The difference in these two pools of money shows the power of leveraging. “In OCR, for each dollar of equity, we are providing loans of about four dollars,” says Bushan. “In ADF, for each dollar of equity, we are providing loans of 0.9 dollars.”
It’s obvious: the Ordinary Capital Resources (OCR) provide more bang for the buck. According to Bushan, ADB President Takehiko Nakao insisted on finding a more efficient way to use the ADF money, which goes to poorer countries, when he took office three years ago.
Where is the catch?
The result looks like a cheap accounting trick to the untrained eye: The bank decided to leverage both pools of money, the 17 billion dollars from OCR and the 34 billion from ADF.
“Our equity then becomes about 50 billion dollars,” explains Bushan. “We can then go to the financial markets and expand our loan portfolio to about 150 billion dollars.” That is 50 billion more than the bank was able to provide before.
Increasing financial fire power by 50 percent without putting in more money sounds just too good to be true. Bushan insists the ADB did its best to look for the catch and found none. External consultants, other banks, rating agencies and member countries all gave their thumbs-up. The change will become effective January 2017.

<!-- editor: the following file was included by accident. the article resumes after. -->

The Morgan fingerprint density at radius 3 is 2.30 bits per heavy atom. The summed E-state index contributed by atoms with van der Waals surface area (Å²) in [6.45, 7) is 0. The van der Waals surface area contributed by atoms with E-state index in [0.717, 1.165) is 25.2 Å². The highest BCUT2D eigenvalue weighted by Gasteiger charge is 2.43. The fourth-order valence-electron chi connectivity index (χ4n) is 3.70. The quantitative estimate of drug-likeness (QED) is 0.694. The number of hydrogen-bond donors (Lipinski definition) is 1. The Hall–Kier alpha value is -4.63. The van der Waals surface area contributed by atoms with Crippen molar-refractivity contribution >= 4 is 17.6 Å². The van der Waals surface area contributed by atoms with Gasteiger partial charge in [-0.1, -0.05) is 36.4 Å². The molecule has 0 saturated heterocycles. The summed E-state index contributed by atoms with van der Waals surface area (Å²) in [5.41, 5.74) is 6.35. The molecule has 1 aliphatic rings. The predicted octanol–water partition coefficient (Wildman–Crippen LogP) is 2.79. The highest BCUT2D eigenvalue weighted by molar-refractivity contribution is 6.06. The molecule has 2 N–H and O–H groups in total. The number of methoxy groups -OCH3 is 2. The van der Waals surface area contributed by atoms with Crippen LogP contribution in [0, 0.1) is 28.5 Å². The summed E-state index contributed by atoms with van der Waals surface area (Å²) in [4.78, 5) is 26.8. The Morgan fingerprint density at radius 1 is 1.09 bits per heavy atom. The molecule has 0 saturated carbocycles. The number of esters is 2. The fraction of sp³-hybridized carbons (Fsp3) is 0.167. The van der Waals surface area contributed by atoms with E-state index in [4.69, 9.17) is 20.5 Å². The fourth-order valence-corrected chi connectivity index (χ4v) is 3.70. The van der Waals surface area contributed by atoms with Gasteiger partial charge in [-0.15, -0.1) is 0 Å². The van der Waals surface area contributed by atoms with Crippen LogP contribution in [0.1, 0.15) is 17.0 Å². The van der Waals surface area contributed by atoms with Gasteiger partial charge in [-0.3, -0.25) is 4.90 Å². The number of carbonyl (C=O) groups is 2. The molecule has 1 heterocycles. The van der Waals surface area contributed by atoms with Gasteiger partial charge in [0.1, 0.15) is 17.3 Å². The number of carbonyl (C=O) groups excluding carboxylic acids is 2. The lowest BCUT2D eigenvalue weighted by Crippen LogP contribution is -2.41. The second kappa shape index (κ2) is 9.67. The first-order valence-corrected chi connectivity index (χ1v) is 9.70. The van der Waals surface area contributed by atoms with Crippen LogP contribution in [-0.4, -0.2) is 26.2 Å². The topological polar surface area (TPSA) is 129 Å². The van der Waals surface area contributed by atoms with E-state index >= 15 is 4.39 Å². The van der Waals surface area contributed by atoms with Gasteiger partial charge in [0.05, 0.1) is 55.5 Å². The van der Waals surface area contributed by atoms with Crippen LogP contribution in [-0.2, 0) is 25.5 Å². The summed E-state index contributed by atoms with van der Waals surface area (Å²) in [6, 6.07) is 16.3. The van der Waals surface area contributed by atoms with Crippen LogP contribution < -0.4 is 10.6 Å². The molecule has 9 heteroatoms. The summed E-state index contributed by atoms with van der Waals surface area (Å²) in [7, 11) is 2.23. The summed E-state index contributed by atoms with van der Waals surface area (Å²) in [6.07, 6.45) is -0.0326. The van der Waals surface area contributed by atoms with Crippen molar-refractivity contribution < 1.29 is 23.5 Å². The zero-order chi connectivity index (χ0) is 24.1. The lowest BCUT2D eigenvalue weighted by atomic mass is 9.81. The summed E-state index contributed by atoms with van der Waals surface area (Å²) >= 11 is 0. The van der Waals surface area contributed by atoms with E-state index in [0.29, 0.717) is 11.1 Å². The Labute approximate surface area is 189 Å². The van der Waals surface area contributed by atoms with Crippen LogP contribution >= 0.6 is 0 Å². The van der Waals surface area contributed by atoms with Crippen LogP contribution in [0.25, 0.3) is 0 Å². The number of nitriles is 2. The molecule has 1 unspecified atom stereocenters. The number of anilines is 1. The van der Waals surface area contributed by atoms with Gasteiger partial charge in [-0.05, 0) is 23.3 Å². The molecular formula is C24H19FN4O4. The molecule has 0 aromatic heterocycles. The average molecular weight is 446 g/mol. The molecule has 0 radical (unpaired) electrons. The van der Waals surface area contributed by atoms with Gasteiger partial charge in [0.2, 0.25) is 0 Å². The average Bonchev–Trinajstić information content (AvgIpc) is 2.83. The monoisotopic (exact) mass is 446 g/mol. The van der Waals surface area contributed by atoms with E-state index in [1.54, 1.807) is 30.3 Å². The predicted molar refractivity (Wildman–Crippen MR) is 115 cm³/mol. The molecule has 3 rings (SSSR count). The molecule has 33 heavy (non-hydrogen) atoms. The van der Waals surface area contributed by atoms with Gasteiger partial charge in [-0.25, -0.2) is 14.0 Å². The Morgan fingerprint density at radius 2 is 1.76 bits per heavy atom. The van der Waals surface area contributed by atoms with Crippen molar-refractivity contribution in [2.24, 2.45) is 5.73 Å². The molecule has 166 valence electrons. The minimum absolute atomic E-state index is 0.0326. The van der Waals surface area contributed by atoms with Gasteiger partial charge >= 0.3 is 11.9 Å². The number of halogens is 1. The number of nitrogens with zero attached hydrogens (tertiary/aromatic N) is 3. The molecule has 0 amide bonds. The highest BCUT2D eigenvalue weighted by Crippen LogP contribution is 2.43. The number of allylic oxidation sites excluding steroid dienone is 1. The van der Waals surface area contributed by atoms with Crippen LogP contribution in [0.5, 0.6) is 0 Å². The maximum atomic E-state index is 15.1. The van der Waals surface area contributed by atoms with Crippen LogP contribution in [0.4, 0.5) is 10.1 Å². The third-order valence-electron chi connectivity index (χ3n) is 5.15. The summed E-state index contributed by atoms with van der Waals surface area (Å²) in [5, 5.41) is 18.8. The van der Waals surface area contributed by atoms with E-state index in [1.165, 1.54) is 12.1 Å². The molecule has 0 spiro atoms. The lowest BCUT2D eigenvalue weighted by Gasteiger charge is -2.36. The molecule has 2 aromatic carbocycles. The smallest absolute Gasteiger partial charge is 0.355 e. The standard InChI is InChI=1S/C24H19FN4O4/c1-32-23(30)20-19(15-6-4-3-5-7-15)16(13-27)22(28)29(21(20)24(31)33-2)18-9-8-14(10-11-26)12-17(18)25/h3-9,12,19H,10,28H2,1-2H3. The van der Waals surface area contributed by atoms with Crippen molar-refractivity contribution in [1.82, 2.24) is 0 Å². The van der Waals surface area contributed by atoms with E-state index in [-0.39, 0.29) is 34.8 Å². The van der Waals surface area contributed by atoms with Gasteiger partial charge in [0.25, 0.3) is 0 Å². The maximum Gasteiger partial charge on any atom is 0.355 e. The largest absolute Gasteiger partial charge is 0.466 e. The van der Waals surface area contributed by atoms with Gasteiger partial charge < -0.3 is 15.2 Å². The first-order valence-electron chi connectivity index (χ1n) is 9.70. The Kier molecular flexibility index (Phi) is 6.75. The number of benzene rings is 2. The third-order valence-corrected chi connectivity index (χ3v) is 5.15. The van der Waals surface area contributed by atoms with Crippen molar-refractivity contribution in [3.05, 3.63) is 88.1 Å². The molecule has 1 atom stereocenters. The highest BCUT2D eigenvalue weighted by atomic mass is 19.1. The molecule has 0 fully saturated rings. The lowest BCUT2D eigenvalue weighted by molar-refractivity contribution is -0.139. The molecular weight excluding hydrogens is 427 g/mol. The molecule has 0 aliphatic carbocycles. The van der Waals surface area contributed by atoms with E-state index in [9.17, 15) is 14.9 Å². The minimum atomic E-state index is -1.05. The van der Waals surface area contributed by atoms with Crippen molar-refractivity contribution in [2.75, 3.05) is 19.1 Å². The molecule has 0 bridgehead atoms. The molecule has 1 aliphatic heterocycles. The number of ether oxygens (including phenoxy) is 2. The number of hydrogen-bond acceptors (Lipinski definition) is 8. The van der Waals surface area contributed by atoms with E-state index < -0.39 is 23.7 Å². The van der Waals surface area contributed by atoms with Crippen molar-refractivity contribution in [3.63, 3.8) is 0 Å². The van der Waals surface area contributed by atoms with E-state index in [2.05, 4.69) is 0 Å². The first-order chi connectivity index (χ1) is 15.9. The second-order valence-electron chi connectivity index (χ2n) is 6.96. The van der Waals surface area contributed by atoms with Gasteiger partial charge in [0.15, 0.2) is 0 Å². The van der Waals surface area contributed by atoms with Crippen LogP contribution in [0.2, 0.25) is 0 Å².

But if this move is as ingenious as it sounds, why did it take so long to emerge? After all, the Asian Development Fund was established in 1973, and the money was never leveraged.
“Maybe this question was also asked when the wheel was invented,” jokes Bushan. On a more serious note, he adds that the recipient countries are now less poor than they were in the 1970s, and have shown a strong track record with almost no defaults on loans. In other words, lending them money is less risky today than it used to be.
The ratings agencies have signaled the Asian Development Bank is likely to keep its triple-A status after the change, says Bushan.
Getting ready for competition
But he insists the plan to increase the ADB’s fire power has had nothing to do with the emergence of a big competitor, the Chinese-led Asian Infrastructure and Investment Bank. The AIIB was launched in January this year, equipped with seed capital of 100 billion dollars, twice that of the ADB.
Indeed, Bushan says, the ADB started working on its plan before the AIIB was even mentioned. But not very long before. According to Bushan, ADB President Nakao floated the plan in June 2013. In October the same year, Chinese President Xi Jinping publicly proposed setting up an Asian infrastructure bank.
The move reflected China’s growing frustration over having little say in the ADB, which is controlled by Japan und the USA. Up to this very day, both countries still refuse to join the Chinese initative, whereas Germany and most other ADB members do take part.
Despite all this, ADB President Nakao did his best to portray both banks as partners, not competitors. During the annual meeting of the Asian Development Bank in Frankfurt, he signed a memorandum of understanding with Jin Liqun, his counterpart at the AIIB, to cofinance development projects.
“Our region needs huge amounts of resources,” Indu Bushan says. “One more player is always welcome.” Especially,” he adds, “since ADB’s new focus on sustainable development projects and efforts to combat climate change will require more money, not less.”